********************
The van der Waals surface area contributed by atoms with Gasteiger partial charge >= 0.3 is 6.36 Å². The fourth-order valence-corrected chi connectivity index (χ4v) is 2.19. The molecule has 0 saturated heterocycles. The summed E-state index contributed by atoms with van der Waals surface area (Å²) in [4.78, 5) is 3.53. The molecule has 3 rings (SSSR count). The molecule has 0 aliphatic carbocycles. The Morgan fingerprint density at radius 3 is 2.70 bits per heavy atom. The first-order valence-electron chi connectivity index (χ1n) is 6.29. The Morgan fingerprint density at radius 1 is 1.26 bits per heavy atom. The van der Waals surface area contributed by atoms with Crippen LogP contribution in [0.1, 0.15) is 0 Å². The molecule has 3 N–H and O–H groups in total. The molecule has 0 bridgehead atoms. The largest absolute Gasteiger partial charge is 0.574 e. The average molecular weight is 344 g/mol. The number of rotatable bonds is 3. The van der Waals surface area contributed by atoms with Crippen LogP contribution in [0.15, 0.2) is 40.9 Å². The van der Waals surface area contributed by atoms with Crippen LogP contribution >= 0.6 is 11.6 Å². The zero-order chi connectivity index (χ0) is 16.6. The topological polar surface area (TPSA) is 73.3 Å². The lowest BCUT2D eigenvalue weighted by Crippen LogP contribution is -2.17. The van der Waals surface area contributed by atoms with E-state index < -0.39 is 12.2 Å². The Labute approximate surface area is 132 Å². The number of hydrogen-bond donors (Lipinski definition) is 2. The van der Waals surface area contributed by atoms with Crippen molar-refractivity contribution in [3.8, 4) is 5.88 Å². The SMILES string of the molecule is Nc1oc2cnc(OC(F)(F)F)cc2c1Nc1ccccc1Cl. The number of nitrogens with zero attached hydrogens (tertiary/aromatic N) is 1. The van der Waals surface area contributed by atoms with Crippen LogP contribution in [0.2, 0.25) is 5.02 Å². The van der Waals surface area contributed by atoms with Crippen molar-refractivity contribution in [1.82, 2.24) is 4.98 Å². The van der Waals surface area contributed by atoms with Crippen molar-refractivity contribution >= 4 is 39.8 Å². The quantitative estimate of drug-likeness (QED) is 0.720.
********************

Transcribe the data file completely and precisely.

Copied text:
The van der Waals surface area contributed by atoms with Gasteiger partial charge >= 0.3 is 6.36 Å². The fourth-order valence-corrected chi connectivity index (χ4v) is 2.19. The molecule has 0 saturated heterocycles. The summed E-state index contributed by atoms with van der Waals surface area (Å²) in [4.78, 5) is 3.53. The molecule has 3 rings (SSSR count). The molecule has 0 aliphatic carbocycles. The Morgan fingerprint density at radius 3 is 2.70 bits per heavy atom. The first-order valence-electron chi connectivity index (χ1n) is 6.29. The Morgan fingerprint density at radius 1 is 1.26 bits per heavy atom. The van der Waals surface area contributed by atoms with Crippen LogP contribution in [0.1, 0.15) is 0 Å². The molecule has 3 N–H and O–H groups in total. The molecule has 0 bridgehead atoms. The largest absolute Gasteiger partial charge is 0.574 e. The average molecular weight is 344 g/mol. The number of rotatable bonds is 3. The van der Waals surface area contributed by atoms with Crippen LogP contribution in [0.15, 0.2) is 40.9 Å². The van der Waals surface area contributed by atoms with Crippen LogP contribution >= 0.6 is 11.6 Å². The zero-order chi connectivity index (χ0) is 16.6. The topological polar surface area (TPSA) is 73.3 Å². The lowest BCUT2D eigenvalue weighted by Crippen LogP contribution is -2.17. The van der Waals surface area contributed by atoms with E-state index < -0.39 is 12.2 Å². The Labute approximate surface area is 132 Å². The number of hydrogen-bond donors (Lipinski definition) is 2. The van der Waals surface area contributed by atoms with Crippen molar-refractivity contribution in [3.8, 4) is 5.88 Å². The SMILES string of the molecule is Nc1oc2cnc(OC(F)(F)F)cc2c1Nc1ccccc1Cl. The number of nitrogens with zero attached hydrogens (tertiary/aromatic N) is 1. The van der Waals surface area contributed by atoms with Crippen LogP contribution in [0.2, 0.25) is 5.02 Å². The van der Waals surface area contributed by atoms with Crippen molar-refractivity contribution in [1.82, 2.24) is 4.98 Å². The van der Waals surface area contributed by atoms with Crippen molar-refractivity contribution >= 4 is 39.8 Å². The quantitative estimate of drug-likeness (QED) is 0.720.